Review: The Water Dancer
Note: This is the second in a series of posts about books I read for Seattle Public Library’s 2022 Book Bingo. This book could fill any of the following squares on the bingo card: Debut author (if it counts for it to be the author’s debut novel), Blue cover, or Sci-fi or fantasy by a BIPOC author (if magical realism counts)
I picked up Ta-Nehisi Coates’s first novel, The Water Dancer, on a whim when I saw it at the library. I’d read and been moved by many of Coates’s essays but wasn’t even aware he had a novel, so it was a good opportunity, like with The Memory Librarian, to go into a book having a vague idea of what to expect but being prepared to have it thwarted.
Well, when I picked it up I suspected that The Water Dancer would be about slavery, which has been — justifiably, I hasten to add! — a preoccupation of Coates’s in his other writing for some time. Both the slavery that everyone knows about and the long-tail “second slavery” of post-emancipation depredations feature prominently in what may be his most famous essay, “The Case for Reparations.” And my suspicions were borne out almost immediately, but while The Water Dancer is often tough going as you might expect, it’s far less dour than I feared. Coates himself describes it as a story set against the backdrop of slavery, rather than a slavery narrative per se.
Part of this is just that the main character Hiram is the acknowledged son of a white man, and not just any white man, but the master of the house of Lockless in which he serves. He’s enslaved (or, as the book somewhat euphemistically has it, Tasked) nonetheless, but with access to some privileges and aspirations on account of his birth and his immaculate memory which has him occasionally called upon to perform parlor tricks for the amusement of houseguests. But the story never lets us forget how constrained and contingent these privileges are. For all Hiram’s photographic memory, he cannot remember anything about his own mother. And he’s expected to attend to his feckless brother Maynard and even, somehow — despite having no authority over him — rein him in. That Maynard might grow into a responsible master of Lockless, which at the start of the novel is beginning a slow decline, and restore it to its former glory is just one of numerous protective delusions that Hiram observes the book’s white characters clinging to. Hiram harbors dreams of being the next steward of Lockless and (correctly) recognizes himself as a better candidate for the role than Maynard. And on some level the white people of Lockless must see this as well, but they’re unable to acknowledge it.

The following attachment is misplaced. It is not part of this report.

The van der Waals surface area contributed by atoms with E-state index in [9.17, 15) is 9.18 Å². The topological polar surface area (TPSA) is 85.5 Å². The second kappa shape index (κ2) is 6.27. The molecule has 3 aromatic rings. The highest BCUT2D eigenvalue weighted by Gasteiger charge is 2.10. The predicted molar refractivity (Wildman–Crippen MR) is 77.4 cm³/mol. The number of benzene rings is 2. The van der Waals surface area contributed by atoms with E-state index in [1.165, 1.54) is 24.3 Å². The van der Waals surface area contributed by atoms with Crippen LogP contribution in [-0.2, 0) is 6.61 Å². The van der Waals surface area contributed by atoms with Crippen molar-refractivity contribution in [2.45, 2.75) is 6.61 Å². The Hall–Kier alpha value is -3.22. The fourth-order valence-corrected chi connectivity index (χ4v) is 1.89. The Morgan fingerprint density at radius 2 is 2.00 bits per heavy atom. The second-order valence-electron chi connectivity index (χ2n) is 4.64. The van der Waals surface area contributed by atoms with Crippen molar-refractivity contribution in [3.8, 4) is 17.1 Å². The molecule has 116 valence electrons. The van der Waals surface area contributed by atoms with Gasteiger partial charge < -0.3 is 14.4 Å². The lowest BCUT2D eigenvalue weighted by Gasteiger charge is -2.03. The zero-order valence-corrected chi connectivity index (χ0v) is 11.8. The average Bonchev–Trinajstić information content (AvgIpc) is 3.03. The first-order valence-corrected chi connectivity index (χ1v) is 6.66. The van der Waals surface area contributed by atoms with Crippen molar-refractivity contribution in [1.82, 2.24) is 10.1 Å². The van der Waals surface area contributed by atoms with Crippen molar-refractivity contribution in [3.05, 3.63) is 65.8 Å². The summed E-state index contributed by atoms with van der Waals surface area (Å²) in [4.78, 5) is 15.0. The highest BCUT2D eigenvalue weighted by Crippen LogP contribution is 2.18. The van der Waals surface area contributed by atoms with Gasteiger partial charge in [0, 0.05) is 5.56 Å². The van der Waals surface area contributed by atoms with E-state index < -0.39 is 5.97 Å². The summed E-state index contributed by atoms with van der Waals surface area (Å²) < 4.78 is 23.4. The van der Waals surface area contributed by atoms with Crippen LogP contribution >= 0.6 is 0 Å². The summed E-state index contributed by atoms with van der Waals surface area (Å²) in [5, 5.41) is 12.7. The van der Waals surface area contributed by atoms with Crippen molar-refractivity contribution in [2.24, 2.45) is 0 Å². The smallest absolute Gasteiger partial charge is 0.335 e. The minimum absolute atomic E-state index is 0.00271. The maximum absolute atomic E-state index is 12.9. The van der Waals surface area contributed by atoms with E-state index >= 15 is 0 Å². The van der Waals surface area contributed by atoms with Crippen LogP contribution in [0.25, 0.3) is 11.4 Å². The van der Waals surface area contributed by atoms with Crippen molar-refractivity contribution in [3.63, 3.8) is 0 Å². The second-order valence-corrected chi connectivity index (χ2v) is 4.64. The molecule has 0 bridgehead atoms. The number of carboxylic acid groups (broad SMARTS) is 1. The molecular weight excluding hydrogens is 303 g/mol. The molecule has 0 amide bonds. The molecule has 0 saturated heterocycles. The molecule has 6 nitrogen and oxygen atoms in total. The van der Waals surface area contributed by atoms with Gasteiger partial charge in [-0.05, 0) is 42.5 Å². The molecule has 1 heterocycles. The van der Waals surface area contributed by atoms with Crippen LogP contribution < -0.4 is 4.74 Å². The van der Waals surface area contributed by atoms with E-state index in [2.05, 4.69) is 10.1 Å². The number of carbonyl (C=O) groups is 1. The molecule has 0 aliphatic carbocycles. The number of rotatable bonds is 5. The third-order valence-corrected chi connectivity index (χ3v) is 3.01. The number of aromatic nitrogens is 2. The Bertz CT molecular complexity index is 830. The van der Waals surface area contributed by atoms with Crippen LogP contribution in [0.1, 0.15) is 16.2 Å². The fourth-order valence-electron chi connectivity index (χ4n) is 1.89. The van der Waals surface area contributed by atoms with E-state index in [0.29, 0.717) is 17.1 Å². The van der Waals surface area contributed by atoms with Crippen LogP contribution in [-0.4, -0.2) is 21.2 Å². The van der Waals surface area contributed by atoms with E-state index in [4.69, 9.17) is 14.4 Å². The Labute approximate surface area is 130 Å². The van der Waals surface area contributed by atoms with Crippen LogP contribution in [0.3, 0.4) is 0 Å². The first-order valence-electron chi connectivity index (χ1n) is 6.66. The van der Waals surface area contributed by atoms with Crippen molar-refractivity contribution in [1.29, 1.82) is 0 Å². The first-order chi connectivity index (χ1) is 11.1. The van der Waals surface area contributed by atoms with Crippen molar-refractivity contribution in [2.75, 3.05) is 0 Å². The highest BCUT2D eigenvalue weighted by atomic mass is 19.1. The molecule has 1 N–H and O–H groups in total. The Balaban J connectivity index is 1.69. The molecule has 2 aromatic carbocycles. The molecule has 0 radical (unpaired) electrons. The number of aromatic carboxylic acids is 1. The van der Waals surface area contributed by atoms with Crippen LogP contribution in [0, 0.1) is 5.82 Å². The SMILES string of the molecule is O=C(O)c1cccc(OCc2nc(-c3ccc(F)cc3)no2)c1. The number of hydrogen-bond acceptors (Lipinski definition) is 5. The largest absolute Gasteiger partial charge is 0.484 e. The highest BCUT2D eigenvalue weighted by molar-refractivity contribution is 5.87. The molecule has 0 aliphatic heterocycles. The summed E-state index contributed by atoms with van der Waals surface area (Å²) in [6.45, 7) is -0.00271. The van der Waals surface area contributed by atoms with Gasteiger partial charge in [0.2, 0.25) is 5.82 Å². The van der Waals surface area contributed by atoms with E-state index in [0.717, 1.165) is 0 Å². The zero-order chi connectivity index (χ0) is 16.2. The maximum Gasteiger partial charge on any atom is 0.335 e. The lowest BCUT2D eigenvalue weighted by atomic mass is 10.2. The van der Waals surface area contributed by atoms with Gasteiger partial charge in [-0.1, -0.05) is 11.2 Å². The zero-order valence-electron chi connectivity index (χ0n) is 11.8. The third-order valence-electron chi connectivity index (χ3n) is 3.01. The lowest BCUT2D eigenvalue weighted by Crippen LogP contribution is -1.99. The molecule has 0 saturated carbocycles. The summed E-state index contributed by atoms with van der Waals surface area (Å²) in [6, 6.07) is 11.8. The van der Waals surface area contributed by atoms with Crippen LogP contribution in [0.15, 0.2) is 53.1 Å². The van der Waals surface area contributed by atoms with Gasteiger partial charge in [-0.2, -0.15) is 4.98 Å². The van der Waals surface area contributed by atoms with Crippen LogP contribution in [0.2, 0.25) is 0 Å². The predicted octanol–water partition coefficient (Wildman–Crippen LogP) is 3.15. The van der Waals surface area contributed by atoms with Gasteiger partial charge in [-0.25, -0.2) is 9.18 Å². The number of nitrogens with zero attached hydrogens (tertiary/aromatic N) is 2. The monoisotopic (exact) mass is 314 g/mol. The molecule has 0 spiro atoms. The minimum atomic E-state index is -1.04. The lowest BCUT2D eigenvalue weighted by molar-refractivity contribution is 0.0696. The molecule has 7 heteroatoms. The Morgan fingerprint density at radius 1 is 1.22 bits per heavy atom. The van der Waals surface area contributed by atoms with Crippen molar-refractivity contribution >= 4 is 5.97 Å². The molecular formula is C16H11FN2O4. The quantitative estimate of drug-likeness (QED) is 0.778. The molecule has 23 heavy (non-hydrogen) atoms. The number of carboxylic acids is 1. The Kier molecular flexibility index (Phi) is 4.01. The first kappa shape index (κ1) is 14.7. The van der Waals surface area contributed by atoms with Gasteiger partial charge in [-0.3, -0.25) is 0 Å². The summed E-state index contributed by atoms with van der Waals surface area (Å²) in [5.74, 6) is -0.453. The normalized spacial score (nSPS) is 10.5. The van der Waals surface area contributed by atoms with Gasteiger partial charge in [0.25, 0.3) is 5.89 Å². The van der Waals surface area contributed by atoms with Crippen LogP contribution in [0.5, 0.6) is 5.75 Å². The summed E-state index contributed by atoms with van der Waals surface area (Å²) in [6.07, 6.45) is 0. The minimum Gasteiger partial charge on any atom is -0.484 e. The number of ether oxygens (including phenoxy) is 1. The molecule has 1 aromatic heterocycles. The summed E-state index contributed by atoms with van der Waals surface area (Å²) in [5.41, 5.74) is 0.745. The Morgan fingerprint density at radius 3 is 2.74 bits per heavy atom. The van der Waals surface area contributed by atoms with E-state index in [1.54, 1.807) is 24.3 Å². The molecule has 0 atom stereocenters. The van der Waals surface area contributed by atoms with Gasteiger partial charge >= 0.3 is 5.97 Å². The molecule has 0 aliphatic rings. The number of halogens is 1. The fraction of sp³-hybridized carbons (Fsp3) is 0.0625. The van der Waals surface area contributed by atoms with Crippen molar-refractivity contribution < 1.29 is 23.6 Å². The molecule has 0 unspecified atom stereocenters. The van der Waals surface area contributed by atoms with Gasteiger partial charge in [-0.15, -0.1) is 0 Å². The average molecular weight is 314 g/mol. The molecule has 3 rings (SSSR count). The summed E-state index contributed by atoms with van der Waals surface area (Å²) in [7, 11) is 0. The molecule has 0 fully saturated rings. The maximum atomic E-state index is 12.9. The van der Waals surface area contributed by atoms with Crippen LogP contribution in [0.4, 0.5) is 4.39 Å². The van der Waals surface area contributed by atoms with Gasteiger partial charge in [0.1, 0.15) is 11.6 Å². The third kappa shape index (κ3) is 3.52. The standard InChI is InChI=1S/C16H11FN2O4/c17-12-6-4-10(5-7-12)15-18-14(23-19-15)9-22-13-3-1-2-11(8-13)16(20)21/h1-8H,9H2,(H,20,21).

Hiram is perceptive in some ways and totally blinkered in others for which he’s quick to self-remonstrate. (Perhaps his supernatural memory means he remembers his mistakes and misconceptions even more sharply than the average person.) His almost totally dispassionate narration risks leaving him feeling like a bit of a cipher, personality-wise — the “mask” that he alludes to having up when dealing with white folks never really seems to come down — but the events he’s recounting speak for themselves enough that I don’t think the story would be helped by his being more demonstrative. And then there’s the mysterious ability known as “conduction,” essentially a kind of teleportation, that he possesses but is unable to truly control. In a way, the novel centers around it, but aside from making him a person of interest to various significant parties, it exerts more of a gravitational than a direct pull on the direction of the plot.
I was worried The Water Dancer would feel like homework, but it did not. Coates’s writing is as beautiful and economical as ever, and the plot is gripping and brisk with the forgivable exception of a middle section that dragged on a bit longer and more repetitively than was necessary. I want to avoid spoiling anything, as there were a couple of plot points that I found pleasantly surprising, but suffice to say that I also thought the ending did also tie off several loose threads in a satisfying and graceful way. All in all, Coates’s first novel lived up to the high expectations he set with the rest of his body of work. Recommended!